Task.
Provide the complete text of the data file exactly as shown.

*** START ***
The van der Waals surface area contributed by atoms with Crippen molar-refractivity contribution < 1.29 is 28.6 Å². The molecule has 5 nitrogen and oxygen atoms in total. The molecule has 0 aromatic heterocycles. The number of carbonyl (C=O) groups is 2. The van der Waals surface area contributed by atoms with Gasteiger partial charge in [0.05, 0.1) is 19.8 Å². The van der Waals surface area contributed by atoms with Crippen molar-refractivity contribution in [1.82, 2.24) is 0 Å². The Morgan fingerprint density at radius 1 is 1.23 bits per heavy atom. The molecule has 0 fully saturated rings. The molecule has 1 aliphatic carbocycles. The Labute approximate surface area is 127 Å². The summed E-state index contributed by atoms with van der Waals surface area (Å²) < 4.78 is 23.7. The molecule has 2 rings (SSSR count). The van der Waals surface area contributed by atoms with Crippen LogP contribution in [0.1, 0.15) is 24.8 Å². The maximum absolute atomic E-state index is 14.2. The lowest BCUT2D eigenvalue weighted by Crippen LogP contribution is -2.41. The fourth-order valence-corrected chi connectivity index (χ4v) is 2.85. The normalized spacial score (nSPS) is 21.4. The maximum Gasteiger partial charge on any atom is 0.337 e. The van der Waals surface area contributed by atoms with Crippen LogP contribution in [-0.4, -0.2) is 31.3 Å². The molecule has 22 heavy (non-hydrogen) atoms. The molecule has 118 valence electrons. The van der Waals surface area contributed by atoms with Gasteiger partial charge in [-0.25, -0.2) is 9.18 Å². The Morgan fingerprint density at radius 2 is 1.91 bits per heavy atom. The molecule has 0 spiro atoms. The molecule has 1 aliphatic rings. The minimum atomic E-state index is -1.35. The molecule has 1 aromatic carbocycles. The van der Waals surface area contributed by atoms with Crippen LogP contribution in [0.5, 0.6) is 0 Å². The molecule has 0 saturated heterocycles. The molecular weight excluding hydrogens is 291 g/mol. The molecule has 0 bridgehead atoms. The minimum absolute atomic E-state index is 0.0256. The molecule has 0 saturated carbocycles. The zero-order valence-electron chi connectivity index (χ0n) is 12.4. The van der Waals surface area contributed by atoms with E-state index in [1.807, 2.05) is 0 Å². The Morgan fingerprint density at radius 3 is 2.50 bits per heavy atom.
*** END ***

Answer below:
The van der Waals surface area contributed by atoms with Crippen molar-refractivity contribution < 1.29 is 28.6 Å². The molecule has 5 nitrogen and oxygen atoms in total. The molecule has 0 aromatic heterocycles. The number of carbonyl (C=O) groups is 2. The van der Waals surface area contributed by atoms with Gasteiger partial charge in [0.05, 0.1) is 19.8 Å². The van der Waals surface area contributed by atoms with Crippen molar-refractivity contribution in [1.82, 2.24) is 0 Å². The Morgan fingerprint density at radius 1 is 1.23 bits per heavy atom. The molecule has 0 fully saturated rings. The molecule has 1 aliphatic carbocycles. The Labute approximate surface area is 127 Å². The summed E-state index contributed by atoms with van der Waals surface area (Å²) < 4.78 is 23.7. The molecule has 2 rings (SSSR count). The van der Waals surface area contributed by atoms with Crippen LogP contribution in [0.1, 0.15) is 24.8 Å². The maximum absolute atomic E-state index is 14.2. The lowest BCUT2D eigenvalue weighted by Crippen LogP contribution is -2.41. The fourth-order valence-corrected chi connectivity index (χ4v) is 2.85. The normalized spacial score (nSPS) is 21.4. The maximum Gasteiger partial charge on any atom is 0.337 e. The van der Waals surface area contributed by atoms with Crippen LogP contribution in [-0.4, -0.2) is 31.3 Å². The molecule has 22 heavy (non-hydrogen) atoms. The molecule has 118 valence electrons. The van der Waals surface area contributed by atoms with Gasteiger partial charge in [-0.25, -0.2) is 9.18 Å². The Morgan fingerprint density at radius 2 is 1.91 bits per heavy atom. The molecule has 0 spiro atoms. The molecule has 1 aliphatic rings. The minimum atomic E-state index is -1.35. The molecule has 1 aromatic carbocycles. The van der Waals surface area contributed by atoms with Crippen LogP contribution in [0.5, 0.6) is 0 Å². The molecule has 0 saturated heterocycles. The molecular weight excluding hydrogens is 291 g/mol. The molecule has 0 bridgehead atoms. The minimum absolute atomic E-state index is 0.0256. The molecule has 0 saturated carbocycles. The zero-order valence-electron chi connectivity index (χ0n) is 12.4. The van der Waals surface area contributed by atoms with E-state index in [1.807, 2.05) is 0 Å². The Morgan fingerprint density at radius 3 is 2.50 bits per heavy atom.